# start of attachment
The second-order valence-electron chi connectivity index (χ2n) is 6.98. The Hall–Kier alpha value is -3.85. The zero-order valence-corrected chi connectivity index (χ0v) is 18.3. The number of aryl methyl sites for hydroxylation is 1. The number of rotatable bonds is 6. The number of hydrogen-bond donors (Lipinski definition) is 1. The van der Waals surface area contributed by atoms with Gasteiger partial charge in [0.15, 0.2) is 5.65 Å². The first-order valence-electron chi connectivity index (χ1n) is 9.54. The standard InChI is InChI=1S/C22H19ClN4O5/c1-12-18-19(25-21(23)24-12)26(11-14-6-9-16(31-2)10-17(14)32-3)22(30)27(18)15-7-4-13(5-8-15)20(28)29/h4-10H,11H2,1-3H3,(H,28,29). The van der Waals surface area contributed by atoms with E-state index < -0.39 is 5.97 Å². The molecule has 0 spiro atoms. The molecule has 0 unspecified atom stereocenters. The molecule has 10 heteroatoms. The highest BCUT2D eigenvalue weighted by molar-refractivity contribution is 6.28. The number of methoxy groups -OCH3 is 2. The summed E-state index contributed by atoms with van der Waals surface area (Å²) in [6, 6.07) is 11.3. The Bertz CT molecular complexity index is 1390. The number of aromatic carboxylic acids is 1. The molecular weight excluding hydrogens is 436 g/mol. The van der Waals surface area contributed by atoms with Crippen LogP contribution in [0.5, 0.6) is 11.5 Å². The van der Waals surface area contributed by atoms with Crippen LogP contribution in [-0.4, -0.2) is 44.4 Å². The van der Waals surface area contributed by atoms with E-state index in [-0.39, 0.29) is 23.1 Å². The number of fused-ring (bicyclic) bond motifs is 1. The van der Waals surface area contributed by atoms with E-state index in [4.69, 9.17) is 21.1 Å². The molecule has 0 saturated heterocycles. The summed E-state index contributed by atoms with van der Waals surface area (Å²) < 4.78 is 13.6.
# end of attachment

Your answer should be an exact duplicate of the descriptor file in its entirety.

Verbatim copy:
The second-order valence-electron chi connectivity index (χ2n) is 6.98. The Hall–Kier alpha value is -3.85. The zero-order valence-corrected chi connectivity index (χ0v) is 18.3. The number of aryl methyl sites for hydroxylation is 1. The number of rotatable bonds is 6. The number of hydrogen-bond donors (Lipinski definition) is 1. The van der Waals surface area contributed by atoms with Gasteiger partial charge in [0.15, 0.2) is 5.65 Å². The first-order valence-electron chi connectivity index (χ1n) is 9.54. The standard InChI is InChI=1S/C22H19ClN4O5/c1-12-18-19(25-21(23)24-12)26(11-14-6-9-16(31-2)10-17(14)32-3)22(30)27(18)15-7-4-13(5-8-15)20(28)29/h4-10H,11H2,1-3H3,(H,28,29). The van der Waals surface area contributed by atoms with E-state index < -0.39 is 5.97 Å². The molecule has 0 spiro atoms. The molecule has 0 unspecified atom stereocenters. The molecule has 10 heteroatoms. The highest BCUT2D eigenvalue weighted by molar-refractivity contribution is 6.28. The number of methoxy groups -OCH3 is 2. The summed E-state index contributed by atoms with van der Waals surface area (Å²) in [6, 6.07) is 11.3. The Bertz CT molecular complexity index is 1390. The number of aromatic carboxylic acids is 1. The molecular weight excluding hydrogens is 436 g/mol. The van der Waals surface area contributed by atoms with Crippen LogP contribution in [0.5, 0.6) is 11.5 Å². The van der Waals surface area contributed by atoms with Crippen LogP contribution in [-0.4, -0.2) is 44.4 Å². The van der Waals surface area contributed by atoms with E-state index in [-0.39, 0.29) is 23.1 Å². The number of fused-ring (bicyclic) bond motifs is 1. The van der Waals surface area contributed by atoms with E-state index in [4.69, 9.17) is 21.1 Å². The molecule has 0 saturated heterocycles. The summed E-state index contributed by atoms with van der Waals surface area (Å²) < 4.78 is 13.6.